Accuracy_Score in Sklearn
A crucial stage in the data science workflow is to measure our model's accuracy using the appropriate metric. In this tutorial, we'll learn two methods for calculating the source sample's predicted class accuracy: manually and using Python's scikit-learn library.
Here is a rundown of the topics we have discussed in this tutorial.
What is Accuracy?
One of the widely used metrics that computes the performance of classification models is accuracy. The percentage of labels that our model successfully predicted is represented by accuracy. For instance, if our model accurately classified 80 of 100 labels, its accuracy would be 0.80.
Creating Function to Compute Accuracy Score
Let's create a Python function to compute the predicted values accuracy score, given that we already have the sample's true labels and the labels predicted the model.
The above function accepts values for the classification model's predicted labels and true labels of the sample as its arguments and computes the accuracy score. Here, we iterate through each pair of true and predicted labels in parallel to record the number of correct predictions. We then divide that number by the total number of labels to compute the accuracy score.
We will apply the function on a sample now.
We get 0.978 as the accuracy score for the Support Vector Classification model's predictions.
Note that using numpy arrays to vectorize the equality computation can make the code mentioned above more efficient.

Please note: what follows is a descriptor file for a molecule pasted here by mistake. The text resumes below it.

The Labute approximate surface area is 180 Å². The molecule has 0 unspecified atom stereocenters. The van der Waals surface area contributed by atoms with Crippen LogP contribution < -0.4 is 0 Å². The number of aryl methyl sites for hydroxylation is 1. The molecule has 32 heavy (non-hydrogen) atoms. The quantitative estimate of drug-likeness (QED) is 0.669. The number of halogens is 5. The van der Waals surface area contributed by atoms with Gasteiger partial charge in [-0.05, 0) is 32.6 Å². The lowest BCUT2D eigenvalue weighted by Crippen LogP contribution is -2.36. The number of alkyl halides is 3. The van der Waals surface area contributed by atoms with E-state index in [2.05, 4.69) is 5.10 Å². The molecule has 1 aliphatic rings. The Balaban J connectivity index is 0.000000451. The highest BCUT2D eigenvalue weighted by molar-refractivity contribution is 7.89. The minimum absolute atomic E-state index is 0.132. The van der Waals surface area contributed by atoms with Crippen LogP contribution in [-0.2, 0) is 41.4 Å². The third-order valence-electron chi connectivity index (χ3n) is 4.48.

Accuracy using Sklearn's accuracy_score()
The accuracy_score() method of sklearn.metrics, accept the true labels of the sample and the labels predicted by the model as its parameters and computes the accuracy score as a float value, which can likewise be used to obtain the accuracy score in Python. There are several helpful functions to compute typical evaluation metrics in the sklearn.metrics class. Let's use sklearn's accuracy_score() function to compute the Support Vector Classification model's accuracy score using the same sample dataset as earlier.
sklearn.metrics.accuracy_score(y_true, y_pred, *, normalize=True, sample_weight=None)
We use this for computing the accuracy score of classification. This method calculates subgroup accuracy in multi-label classification; a dataset's predicted subset of labels must precisely match the actual dataset of labels in y_true.
Example of Accuracy_score
When using binary label indicators with multiple labels:
How scikit learn accuracy_score works
The accuracy_score method of the sklearn.metrics package assigns subset accuracy in multi-label classification.
It is required that the labels the model has predicted for the given sample and the true labels of the sample match exactly.
Accuracy describes the model's behaviour across all classes. If all of the classes are comparably significant, it is helpful.
The ratio of the count of accurate predictions to the total number of samples or the total number of predictions is used to determine the model's accuracy.
Confusion Matrix: [[2 2] [3 0]] 0.2857142857142857
So, in this tutorial, we learnt scikit-learn accuracy_score in Python and examined some implementation examples.
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